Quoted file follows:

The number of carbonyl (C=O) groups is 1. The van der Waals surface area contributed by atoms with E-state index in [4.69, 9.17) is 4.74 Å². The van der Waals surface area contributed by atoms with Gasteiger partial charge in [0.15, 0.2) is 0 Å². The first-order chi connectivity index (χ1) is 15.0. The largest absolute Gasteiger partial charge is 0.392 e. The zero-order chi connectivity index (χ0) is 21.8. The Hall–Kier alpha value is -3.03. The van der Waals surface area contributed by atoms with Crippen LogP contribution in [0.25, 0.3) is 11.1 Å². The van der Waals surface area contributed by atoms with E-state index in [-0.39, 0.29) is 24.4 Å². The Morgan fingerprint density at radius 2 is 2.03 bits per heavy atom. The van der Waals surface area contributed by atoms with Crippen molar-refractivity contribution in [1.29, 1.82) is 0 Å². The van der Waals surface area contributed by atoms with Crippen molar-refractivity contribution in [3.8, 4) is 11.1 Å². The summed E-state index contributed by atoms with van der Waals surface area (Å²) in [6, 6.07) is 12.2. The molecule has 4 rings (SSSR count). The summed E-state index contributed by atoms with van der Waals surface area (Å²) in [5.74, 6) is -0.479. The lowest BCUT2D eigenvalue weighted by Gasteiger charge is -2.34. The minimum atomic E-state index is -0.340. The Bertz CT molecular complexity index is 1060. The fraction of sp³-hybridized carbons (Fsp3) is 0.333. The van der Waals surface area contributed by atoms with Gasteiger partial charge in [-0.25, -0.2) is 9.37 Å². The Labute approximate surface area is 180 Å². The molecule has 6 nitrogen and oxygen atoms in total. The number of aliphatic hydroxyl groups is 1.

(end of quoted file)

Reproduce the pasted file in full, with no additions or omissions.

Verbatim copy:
The number of carbonyl (C=O) groups is 1. The van der Waals surface area contributed by atoms with E-state index in [4.69, 9.17) is 4.74 Å². The van der Waals surface area contributed by atoms with Gasteiger partial charge in [0.15, 0.2) is 0 Å². The first-order chi connectivity index (χ1) is 15.0. The largest absolute Gasteiger partial charge is 0.392 e. The zero-order chi connectivity index (χ0) is 21.8. The Hall–Kier alpha value is -3.03. The van der Waals surface area contributed by atoms with Crippen LogP contribution in [0.25, 0.3) is 11.1 Å². The van der Waals surface area contributed by atoms with E-state index in [-0.39, 0.29) is 24.4 Å². The Morgan fingerprint density at radius 2 is 2.03 bits per heavy atom. The van der Waals surface area contributed by atoms with Crippen molar-refractivity contribution in [1.29, 1.82) is 0 Å². The van der Waals surface area contributed by atoms with Crippen molar-refractivity contribution in [3.8, 4) is 11.1 Å². The summed E-state index contributed by atoms with van der Waals surface area (Å²) in [6, 6.07) is 12.2. The molecule has 4 rings (SSSR count). The summed E-state index contributed by atoms with van der Waals surface area (Å²) in [5.74, 6) is -0.479. The lowest BCUT2D eigenvalue weighted by Gasteiger charge is -2.34. The minimum atomic E-state index is -0.340. The Bertz CT molecular complexity index is 1060. The fraction of sp³-hybridized carbons (Fsp3) is 0.333. The van der Waals surface area contributed by atoms with Gasteiger partial charge in [-0.25, -0.2) is 9.37 Å². The Labute approximate surface area is 180 Å². The molecule has 6 nitrogen and oxygen atoms in total. The number of aliphatic hydroxyl groups is 1.